March 19, 2007

Clinical Projects in Molecular Imaging
Michael Mcconnell, MD
Director, Cardiovascular MRI Program, Department of Medicine
Associate Director, Cardiovascular Medicine Fellowship Program
Associate Professor, Cardiovascular Medicine, Electrical Engineering (by courtesy), and Molecular and Cellular Physiology (by courtesy)

March 26, 2007

In Vivo Imaging of Beta-lactamase Activity
Hequan Yao, PhD, Rao Lab

Cytokine-Induced Killer Cell Biology: Chemokine-Directed Trafficking to Tumors
Tobi Schmidt, Contag Lab

April 2, 2007

Metabolic Imaging using Hyperpolarized MR agents
Daniel Spielman, PhD
Associate Professor of Radiology (Diagnostic Radiology) and, by courtesy, of Electrical Engineering

April 9, 2007
Clark Auditorium

Brian W. Pogue, PhD 
Assoc. Prof.
Thayer School of Engineering

MRI-guided Near-infrared Spectroscopy of Breast Cancer in vivo 

Integration of Near-Infrared Spectroscopy (NIRS) into standard medical imaging instrumentation has been slow in developing, yet today there have been major developments which make it achievable on a routine basis. NIRS is combined with Image-guided recovery of the tissue components, using standard MR images, to quantify the spectroscopic features of breast cancer. A prototype system integrating NIRS into a 3T MR breast coil is outlined, and the initial approach to using the MR image as the template upon with spectroscopy is completed are discussed.

The detector scheme for MR or CT-guided NIR is perhaps the most complicated decision for integration, as most useful choices take optical spectroscopy out of the "inexpensive" category. Two prototype systems for frequency domain and broadband spectral imaging of tissue are discussed, and it is shown that the spectral tomography system is ideal for fluorescence or bioluminescence tomography in vivo. This type of hybrid imaging is still in its infancy, yet using it to guide therapy or to properly individualize therapy choice is the next logical step. Use of MRI or CT as the backbone technology to exploit NIRS is a logical step for integration of this modality into clinical use.

At the small animal imaging, much more can be achieved, and the combination of 3T MR with NIRS for small animal studies is also discussed. Molecular tracers such as Epidermal Growth Factor and Protoporphyrin IX are shown to be increased in glioma models. The use of hybrid imaging systems such as image-guided NIRS is likely to be the next major phase of imaging instrumentation development, as it allows quantification of molecular tracers and biophysical imaging of tissue, using contrast mechanisms which are not otherwise available.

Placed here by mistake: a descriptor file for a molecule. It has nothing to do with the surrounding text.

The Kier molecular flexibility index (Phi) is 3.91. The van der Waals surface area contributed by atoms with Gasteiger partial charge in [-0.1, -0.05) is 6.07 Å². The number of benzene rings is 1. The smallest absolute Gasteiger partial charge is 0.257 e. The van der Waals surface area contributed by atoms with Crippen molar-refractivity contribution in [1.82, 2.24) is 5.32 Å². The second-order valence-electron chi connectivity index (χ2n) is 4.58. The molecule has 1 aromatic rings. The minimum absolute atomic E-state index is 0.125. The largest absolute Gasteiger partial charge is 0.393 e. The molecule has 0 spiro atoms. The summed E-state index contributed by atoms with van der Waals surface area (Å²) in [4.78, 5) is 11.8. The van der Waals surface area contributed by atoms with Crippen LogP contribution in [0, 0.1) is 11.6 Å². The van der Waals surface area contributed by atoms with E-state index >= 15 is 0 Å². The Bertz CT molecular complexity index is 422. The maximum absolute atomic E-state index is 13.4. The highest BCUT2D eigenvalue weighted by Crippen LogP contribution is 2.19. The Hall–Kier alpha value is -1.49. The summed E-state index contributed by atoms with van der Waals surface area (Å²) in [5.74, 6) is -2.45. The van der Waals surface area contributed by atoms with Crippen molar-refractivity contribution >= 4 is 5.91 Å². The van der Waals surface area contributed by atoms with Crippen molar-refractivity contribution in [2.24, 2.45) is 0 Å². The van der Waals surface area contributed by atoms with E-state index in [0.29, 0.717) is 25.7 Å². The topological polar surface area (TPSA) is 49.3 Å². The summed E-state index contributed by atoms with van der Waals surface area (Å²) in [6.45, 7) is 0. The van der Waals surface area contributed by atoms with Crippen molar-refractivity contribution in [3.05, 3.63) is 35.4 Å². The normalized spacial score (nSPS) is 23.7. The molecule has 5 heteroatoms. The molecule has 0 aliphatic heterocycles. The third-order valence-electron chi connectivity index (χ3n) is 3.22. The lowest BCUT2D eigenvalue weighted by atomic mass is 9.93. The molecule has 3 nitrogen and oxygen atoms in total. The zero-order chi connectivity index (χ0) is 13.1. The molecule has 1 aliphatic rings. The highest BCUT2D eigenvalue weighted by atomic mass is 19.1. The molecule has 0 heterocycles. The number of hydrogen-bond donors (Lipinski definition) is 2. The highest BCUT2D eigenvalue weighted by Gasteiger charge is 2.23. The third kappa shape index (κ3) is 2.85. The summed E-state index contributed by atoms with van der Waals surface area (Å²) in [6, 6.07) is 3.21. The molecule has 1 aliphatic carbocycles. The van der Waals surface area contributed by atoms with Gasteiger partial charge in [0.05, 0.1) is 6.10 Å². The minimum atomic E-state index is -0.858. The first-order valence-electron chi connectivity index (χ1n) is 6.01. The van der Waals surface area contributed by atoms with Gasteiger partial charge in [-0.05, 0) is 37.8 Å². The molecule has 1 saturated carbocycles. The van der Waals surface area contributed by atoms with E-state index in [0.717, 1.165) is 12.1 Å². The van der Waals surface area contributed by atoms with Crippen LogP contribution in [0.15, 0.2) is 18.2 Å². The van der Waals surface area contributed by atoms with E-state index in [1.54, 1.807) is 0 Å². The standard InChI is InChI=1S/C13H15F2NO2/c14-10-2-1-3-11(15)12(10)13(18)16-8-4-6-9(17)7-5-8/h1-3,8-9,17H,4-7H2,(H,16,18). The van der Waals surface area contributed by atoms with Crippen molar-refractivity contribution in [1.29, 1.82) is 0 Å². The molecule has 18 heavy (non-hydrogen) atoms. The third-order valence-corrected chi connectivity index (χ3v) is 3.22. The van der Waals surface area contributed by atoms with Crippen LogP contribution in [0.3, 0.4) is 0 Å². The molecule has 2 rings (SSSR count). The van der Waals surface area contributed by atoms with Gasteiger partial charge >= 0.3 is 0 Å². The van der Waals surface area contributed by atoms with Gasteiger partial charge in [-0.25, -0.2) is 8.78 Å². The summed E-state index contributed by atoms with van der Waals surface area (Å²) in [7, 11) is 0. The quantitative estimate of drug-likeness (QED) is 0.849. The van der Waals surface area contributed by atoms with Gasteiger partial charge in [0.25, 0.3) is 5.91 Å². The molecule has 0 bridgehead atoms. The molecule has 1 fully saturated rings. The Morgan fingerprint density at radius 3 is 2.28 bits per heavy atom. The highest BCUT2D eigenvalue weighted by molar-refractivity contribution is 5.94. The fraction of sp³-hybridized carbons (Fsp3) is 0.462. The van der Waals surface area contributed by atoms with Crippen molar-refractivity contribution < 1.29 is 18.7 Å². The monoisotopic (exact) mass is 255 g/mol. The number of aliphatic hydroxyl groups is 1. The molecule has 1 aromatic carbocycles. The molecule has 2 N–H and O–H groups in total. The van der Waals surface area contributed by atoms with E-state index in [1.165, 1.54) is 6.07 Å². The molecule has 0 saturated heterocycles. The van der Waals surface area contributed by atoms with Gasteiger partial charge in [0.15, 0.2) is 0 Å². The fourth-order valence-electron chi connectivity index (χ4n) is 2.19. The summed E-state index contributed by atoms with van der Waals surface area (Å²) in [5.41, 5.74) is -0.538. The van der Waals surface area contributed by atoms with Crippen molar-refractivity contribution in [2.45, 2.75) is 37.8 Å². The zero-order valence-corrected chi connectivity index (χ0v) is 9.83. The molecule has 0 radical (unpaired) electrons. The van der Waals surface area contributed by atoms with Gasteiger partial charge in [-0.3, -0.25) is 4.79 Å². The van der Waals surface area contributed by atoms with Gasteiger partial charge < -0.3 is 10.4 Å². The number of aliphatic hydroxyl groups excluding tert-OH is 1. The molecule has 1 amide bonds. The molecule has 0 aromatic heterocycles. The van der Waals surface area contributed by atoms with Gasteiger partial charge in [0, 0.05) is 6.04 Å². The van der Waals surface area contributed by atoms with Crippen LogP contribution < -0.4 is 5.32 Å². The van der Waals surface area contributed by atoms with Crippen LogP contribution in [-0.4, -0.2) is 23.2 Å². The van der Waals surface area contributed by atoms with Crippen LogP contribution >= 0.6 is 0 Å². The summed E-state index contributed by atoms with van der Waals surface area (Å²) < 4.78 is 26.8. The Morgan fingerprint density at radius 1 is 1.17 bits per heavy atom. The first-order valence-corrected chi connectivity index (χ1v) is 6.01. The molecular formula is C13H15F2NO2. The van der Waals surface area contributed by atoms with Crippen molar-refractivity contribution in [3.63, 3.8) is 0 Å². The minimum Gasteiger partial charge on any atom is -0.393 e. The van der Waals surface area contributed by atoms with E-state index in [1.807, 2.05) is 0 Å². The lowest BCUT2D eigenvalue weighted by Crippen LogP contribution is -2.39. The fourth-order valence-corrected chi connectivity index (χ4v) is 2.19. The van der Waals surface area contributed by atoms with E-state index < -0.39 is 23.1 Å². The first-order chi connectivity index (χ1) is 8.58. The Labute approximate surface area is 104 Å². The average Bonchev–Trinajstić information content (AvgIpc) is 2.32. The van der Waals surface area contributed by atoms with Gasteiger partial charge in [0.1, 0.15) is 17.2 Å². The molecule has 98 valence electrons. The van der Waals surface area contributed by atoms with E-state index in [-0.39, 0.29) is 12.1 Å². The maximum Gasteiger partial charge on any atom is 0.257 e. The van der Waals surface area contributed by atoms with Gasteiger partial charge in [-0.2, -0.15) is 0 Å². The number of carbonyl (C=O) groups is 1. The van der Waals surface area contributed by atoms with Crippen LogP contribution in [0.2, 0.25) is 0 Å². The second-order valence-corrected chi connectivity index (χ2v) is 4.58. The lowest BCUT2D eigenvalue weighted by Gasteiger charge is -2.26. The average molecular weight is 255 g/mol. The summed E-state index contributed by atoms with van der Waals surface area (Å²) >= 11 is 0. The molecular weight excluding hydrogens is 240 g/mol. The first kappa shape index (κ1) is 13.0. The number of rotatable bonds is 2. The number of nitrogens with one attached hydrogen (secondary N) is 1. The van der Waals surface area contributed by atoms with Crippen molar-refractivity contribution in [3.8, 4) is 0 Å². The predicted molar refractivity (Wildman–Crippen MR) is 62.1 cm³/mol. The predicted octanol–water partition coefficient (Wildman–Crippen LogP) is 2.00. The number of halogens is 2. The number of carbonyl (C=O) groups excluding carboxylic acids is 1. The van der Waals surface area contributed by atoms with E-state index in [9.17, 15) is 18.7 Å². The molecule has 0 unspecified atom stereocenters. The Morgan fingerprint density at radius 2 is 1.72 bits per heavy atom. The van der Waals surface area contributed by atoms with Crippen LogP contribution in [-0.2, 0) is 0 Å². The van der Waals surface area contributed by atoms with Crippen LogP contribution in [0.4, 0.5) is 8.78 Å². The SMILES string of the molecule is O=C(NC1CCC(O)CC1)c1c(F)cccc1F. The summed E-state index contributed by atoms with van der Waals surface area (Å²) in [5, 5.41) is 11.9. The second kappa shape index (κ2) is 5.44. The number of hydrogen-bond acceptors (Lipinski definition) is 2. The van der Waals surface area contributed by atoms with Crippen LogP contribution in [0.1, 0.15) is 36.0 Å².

April 16, 2007

PET: Current and emerging applications in radiation therapy
Billy W. Loo Jr., MD, PhD, DABR
Instructor, Department of Radiation Oncology
Thoracic Radiation Oncology Program Leader

April 23, 2007

MRI Applications in Molecular Imaging
Mike Mosely, PhD
Associate Professor of Radiology

April 30, 2007

Targeted Delivery of TNF to avb3 Positive Tumor Enhanced the Anti-tumor Effect of TNF
Hui Wang, PhD, Chen Lab

MicroPET Imaging of Urokinase-type Plasminogen Activator Receptor Expression Using 64Cu-Labeled Peptides
Gang Niu, PhD, Chen Lab

May 7, 2007

Image Analysis and Quantitation for Lung Cancer Imaging: From Bedside to Bench
David Paik, PhD
Assistant Professor, Radiology-Diagnostic Radiology

May 14, 2007
Clark Auditorium

Julie L. Herberg, PhD
Physicist, Lawrence Livermore Nat'l Lab

Stretching the limits of MRI through development of microcoil technology and novel contrast agents for molecular imaging.

Nuclear Magnetic Resonance (NMR) and Magnetic Resonance Imaging (MRI) have been extensively used for chemical, material, biological, and medical applications. Our group at Lawrence Livermore National Laboratory (LLNL) has used Magnetic Resonance Microscopy (MRM) to examine a variety of materials, including polymeric materials and biofilms. During the first part of this Seminar, I will discuss the advantages and limitations of using MRM techniques for analyzing these types of materials. In addition, I will discuss how commercial MRM systems are not well suited for the analysis of very small volumes (on the order of 10 m3 volume element of an MR image) due to the inherent lack of sensitivity of MRI (often greater than g/ml limit of detection). To address the issue of sensitivity of the MRM system, I will discuss our development of rf microcoils, which inherently have large sample filling factors and efficient coupling of the excitation and detection radio frequencies to the sample. LLNL has developed a fabrication methodology suited for development and construction of any desired geometry microcoils with laser lithography. These small NMR coils of various geometries can be prepared to exact specification on curved surfaces with micron level feature sizes. Lithographical techniques can produce rf microcoils, shim coils, and gradient coils. Currently, we are using the rf microcoils to develop a portable microcoil NMR system that consists of a hand-held 450g magnet and an RF probe with laser-fabricated microcoils, which are integrated into a tabletop system. Such a system is ideal for chemical identification of trace substances in the field. Similar principles can be extended to develop highly sensitive MRM for molecular imaging. This technology could eventually lead to a portable MRM system.